And you know what? It really did help. So I’m going to add it to my list of strategies of what to do when I’m depressed–to let people love me.

Four Years Later…

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My blog is 4 years old today! Can you believe it? That is a lot of writing. And a lot of self-disclosure. I’m relieved that you have to sort through almost 300 posts to get to some of the more personal ones. If you’re that dedicated to my blog, then you’re entitled to hear my deep, dark secrets. The ones I’ve written about, at least.

Like the title of my blog says, my goal has been to practice self-acceptance. To accept that I don’t have to try to fit myself into some narrow definition of what it means to be normal. And I think I’ve come a long way. I’m kinder to myself and others. I’m more accepting of the curve balls that life throws at me. I worry less about the future and other things I can’t control.

Patience is still not one of my strong points. It drives me crazy how slowly change occurs. I went to a meditation conference this summer and the presenter said some quote about how changing ourselves through mindfulness is like changing a mountain with a feather or something really soft. I can’t remember exactly what he said, but I remember thinking, seriously? It takes that long? Why not just blow the freaking thing up? I need progress and I need it now, gosh darn it!

But I guess we’ve seen what happens when our strategy is to blow up the things that we want to change. So I’m slowly learning what my mind and body need, how to soothe myself, to set boundaries, to say no. I try to pace myself, to be realistic about what I can accomplish, to accept all my feelings and flaws. But I make a lot of mistakes. So I also practice forgiveness, remind myself that I’m doing the best that I can.

I’m still not in a relationship, which sometimes feels like an accomplishment and sometimes a failure. But I guess it’s not something I’m graded on. I’m proud of myself for breaking the pattern of needing to be in a relationship, no matter how unhealthy it was, as though my life depended on it. I haven’t given up hope on the possibility of finding a healthy one. But it’s difficult to imagine how I can carve new neuronal pathways in the Grand Canyon of my mind. I don’t want to keep going down all of those well-traveled routes that have led to so much heartache. In the meantime, spending time with my friends and playing tennis will have to suffice.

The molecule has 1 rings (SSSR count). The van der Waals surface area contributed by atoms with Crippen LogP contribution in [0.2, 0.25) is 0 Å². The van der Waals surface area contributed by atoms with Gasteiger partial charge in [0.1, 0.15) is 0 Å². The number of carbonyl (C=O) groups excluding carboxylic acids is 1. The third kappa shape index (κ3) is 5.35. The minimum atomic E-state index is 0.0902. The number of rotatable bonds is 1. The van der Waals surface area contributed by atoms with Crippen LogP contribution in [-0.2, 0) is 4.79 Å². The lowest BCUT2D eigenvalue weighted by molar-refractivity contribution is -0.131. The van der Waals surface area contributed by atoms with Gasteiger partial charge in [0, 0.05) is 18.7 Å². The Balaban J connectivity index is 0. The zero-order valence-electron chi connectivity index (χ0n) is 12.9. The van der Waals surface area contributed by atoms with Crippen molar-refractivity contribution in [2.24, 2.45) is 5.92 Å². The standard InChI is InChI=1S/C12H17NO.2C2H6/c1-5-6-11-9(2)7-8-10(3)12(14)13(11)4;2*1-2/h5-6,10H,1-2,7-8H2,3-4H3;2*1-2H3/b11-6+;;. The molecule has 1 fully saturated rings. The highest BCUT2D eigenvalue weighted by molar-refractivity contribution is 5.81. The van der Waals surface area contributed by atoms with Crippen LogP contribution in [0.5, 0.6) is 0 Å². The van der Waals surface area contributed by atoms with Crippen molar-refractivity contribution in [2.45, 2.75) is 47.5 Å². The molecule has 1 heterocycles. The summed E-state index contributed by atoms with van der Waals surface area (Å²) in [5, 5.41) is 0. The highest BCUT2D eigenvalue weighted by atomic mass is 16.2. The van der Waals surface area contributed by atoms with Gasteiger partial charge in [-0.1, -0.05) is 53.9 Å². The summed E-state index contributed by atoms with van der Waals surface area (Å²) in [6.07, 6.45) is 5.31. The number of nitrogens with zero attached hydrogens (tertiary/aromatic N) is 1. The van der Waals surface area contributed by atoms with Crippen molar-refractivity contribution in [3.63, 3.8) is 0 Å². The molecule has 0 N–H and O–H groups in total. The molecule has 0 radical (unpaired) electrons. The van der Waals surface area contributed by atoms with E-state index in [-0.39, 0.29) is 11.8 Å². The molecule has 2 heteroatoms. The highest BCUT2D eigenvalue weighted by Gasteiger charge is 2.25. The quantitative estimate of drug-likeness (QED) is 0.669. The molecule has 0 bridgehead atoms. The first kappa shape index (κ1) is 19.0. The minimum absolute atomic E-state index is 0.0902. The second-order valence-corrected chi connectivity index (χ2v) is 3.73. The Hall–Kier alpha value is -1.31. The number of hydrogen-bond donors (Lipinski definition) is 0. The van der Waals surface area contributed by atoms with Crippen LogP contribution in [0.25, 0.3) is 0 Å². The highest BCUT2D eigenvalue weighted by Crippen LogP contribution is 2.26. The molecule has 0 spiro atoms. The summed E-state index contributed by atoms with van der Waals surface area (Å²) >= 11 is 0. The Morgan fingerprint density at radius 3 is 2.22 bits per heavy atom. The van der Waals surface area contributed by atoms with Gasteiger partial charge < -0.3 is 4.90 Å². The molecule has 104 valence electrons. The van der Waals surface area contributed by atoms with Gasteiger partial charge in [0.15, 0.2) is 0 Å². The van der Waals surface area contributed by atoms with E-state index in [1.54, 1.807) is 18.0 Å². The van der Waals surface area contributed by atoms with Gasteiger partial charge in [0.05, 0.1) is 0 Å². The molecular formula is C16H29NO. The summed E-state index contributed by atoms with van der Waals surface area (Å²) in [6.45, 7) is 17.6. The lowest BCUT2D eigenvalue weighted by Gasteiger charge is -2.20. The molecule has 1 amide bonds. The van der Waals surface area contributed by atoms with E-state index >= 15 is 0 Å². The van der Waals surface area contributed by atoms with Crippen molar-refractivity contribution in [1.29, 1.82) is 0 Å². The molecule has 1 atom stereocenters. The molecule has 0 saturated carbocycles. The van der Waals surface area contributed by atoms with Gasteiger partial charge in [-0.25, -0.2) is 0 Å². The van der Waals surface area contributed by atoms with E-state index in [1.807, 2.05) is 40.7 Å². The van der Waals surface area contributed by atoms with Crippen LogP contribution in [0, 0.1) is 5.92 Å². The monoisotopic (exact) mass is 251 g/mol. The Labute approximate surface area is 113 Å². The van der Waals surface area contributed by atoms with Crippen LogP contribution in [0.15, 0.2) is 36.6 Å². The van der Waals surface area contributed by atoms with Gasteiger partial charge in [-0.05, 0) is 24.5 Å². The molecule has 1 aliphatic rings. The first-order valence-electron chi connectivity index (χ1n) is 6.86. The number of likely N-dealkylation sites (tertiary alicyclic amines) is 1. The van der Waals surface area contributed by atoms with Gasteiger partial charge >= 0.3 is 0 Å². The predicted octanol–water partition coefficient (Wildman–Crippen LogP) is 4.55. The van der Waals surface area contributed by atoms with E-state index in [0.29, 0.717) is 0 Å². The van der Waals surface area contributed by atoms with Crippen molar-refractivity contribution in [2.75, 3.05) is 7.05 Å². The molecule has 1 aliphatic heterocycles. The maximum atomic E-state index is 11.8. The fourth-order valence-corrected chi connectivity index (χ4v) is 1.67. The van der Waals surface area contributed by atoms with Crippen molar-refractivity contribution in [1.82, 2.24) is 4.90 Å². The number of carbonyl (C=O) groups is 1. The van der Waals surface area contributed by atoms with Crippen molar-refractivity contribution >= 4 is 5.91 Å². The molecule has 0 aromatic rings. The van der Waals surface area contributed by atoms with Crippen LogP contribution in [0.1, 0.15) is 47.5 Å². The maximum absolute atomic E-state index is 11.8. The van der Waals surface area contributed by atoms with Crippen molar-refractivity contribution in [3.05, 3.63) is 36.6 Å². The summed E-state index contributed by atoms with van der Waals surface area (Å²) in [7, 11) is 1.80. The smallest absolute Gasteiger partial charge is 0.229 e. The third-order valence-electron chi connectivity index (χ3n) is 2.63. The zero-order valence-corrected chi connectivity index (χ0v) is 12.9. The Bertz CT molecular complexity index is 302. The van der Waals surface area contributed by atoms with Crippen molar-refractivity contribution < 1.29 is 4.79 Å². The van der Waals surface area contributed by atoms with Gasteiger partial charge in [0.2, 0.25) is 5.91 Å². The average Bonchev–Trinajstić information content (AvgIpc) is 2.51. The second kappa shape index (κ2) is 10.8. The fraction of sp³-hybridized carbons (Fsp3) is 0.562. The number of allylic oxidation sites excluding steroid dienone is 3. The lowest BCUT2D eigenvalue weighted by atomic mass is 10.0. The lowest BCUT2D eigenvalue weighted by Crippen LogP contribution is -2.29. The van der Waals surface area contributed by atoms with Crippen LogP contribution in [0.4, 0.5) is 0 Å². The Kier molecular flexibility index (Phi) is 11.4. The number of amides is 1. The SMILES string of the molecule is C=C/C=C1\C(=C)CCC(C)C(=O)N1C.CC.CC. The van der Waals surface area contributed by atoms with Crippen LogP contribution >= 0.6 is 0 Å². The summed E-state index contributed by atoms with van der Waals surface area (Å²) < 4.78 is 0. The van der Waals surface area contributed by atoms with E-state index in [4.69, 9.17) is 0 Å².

Living with my brother has helped with practicing mindfulness and gratitude. I feel especially thankful that he has taken over most of the cooking responsibilities. It allowed me to come home last Monday night after a weekend of tennis at sectionals and a full day of clients and go to bed early without worrying about what and how I was going to eat. So even though I took him in a year ago to take care of him, he is taking care of me, as well. A good reminder that things really do turn out OK, no matter how dire they seem at the time.

A few weeks ago, in an effort to teach her how to practice self-compassion, I told one of my clients that everything about her is ok exactly as it is. Every thought. Every feeling. Even as they change from one extreme to the other, moment to moment, day after day. Even if they don’t make any sense, last longer than she wants them to. That she can accept every flaw, forgive every weakness, because all of this is what it looks like to be human.

This would actually be a good thing to repeat to myself. My personal affirmation. I am, and will always be, a work in progress. But the more I write, the more I believe that I am ok, exactly as I am.

 

It’s OK to Be Insane

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Remember how I did that self-compassion retreat a few years ago? I’m sure you do, since you’ve been a loyal reader all of these years. Which I greatly appreciate, if I haven’t told you lately. If you don’t remember, you can check out that post and see what it was all about, if you’re interested.

Anyhoo, now I’m doing a mindfulness educational retreat in Cape Cod. All of the Cape Cod conferences are designed to give you a chance to get your continuing education credits while going on an expensive vacation. Which means that, compared to the other one, there isn’t as much meditation and the accommodations and excursions are much better. But, even though it was in the middle of nowhere and you slept in something the size of a closet at the self-compassion retreat, they had awesome food. Organic, locally grown, and all that California stuff. And you could sit or lie down on the floor if you wanted to. So everything has its pros and cons.

Because I like you so much, I thought I’d give a rundown of what I have learned on the very first day as a thank you for reading my blog. Plus, this is a way to remind myself what I learned in the future, since I will put these notes in a filing cabinet and never read them again. Here are the lessons from today: